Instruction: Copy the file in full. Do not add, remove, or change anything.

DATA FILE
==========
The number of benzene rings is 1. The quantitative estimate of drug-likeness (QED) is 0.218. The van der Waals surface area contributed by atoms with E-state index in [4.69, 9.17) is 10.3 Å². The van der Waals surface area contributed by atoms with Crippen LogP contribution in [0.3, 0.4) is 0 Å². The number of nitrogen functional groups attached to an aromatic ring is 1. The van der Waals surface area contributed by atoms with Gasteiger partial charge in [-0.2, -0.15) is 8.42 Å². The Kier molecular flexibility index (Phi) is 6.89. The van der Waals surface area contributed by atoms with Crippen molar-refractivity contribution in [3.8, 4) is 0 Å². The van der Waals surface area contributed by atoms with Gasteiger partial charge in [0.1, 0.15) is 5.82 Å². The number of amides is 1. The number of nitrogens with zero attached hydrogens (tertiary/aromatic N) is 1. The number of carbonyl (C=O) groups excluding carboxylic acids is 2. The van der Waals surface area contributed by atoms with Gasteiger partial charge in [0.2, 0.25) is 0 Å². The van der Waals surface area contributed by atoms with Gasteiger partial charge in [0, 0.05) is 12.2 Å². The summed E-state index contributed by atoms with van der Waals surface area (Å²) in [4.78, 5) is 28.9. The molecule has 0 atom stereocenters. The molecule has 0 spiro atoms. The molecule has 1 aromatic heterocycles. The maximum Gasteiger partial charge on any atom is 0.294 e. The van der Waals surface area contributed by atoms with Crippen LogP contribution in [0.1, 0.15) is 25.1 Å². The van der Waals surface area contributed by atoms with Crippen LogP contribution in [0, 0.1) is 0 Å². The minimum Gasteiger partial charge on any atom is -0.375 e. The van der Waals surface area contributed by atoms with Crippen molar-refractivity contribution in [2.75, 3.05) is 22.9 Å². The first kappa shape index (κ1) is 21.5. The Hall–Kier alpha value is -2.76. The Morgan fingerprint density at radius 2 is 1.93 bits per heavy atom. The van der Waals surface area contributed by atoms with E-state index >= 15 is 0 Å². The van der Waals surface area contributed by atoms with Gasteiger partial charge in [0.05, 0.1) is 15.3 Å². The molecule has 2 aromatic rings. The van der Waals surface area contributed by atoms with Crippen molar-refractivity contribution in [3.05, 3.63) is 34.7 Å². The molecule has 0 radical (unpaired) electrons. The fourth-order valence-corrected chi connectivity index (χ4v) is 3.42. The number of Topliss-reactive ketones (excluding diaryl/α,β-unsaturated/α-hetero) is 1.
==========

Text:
The number of benzene rings is 1. The quantitative estimate of drug-likeness (QED) is 0.218. The van der Waals surface area contributed by atoms with E-state index in [4.69, 9.17) is 10.3 Å². The van der Waals surface area contributed by atoms with Crippen LogP contribution in [0.3, 0.4) is 0 Å². The number of nitrogen functional groups attached to an aromatic ring is 1. The van der Waals surface area contributed by atoms with Gasteiger partial charge in [-0.2, -0.15) is 8.42 Å². The Kier molecular flexibility index (Phi) is 6.89. The van der Waals surface area contributed by atoms with Crippen molar-refractivity contribution in [3.8, 4) is 0 Å². The van der Waals surface area contributed by atoms with Gasteiger partial charge in [0.1, 0.15) is 5.82 Å². The number of amides is 1. The number of nitrogens with zero attached hydrogens (tertiary/aromatic N) is 1. The number of carbonyl (C=O) groups excluding carboxylic acids is 2. The van der Waals surface area contributed by atoms with Gasteiger partial charge in [0.2, 0.25) is 0 Å². The van der Waals surface area contributed by atoms with Gasteiger partial charge in [0, 0.05) is 12.2 Å². The summed E-state index contributed by atoms with van der Waals surface area (Å²) in [4.78, 5) is 28.9. The molecule has 0 atom stereocenters. The molecule has 0 spiro atoms. The molecule has 1 aromatic heterocycles. The maximum Gasteiger partial charge on any atom is 0.294 e. The van der Waals surface area contributed by atoms with Crippen LogP contribution in [0.1, 0.15) is 25.1 Å². The van der Waals surface area contributed by atoms with Crippen LogP contribution in [0, 0.1) is 0 Å². The minimum Gasteiger partial charge on any atom is -0.375 e. The van der Waals surface area contributed by atoms with Crippen molar-refractivity contribution in [2.75, 3.05) is 22.9 Å². The first kappa shape index (κ1) is 21.5. The Hall–Kier alpha value is -2.76. The Morgan fingerprint density at radius 2 is 1.93 bits per heavy atom. The van der Waals surface area contributed by atoms with E-state index >= 15 is 0 Å². The van der Waals surface area contributed by atoms with Gasteiger partial charge in [0.05, 0.1) is 15.3 Å². The molecule has 2 aromatic rings. The van der Waals surface area contributed by atoms with Crippen molar-refractivity contribution in [3.05, 3.63) is 34.7 Å². The molecule has 0 radical (unpaired) electrons. The fourth-order valence-corrected chi connectivity index (χ4v) is 3.42. The number of Topliss-reactive ketones (excluding diaryl/α,β-unsaturated/α-hetero) is 1.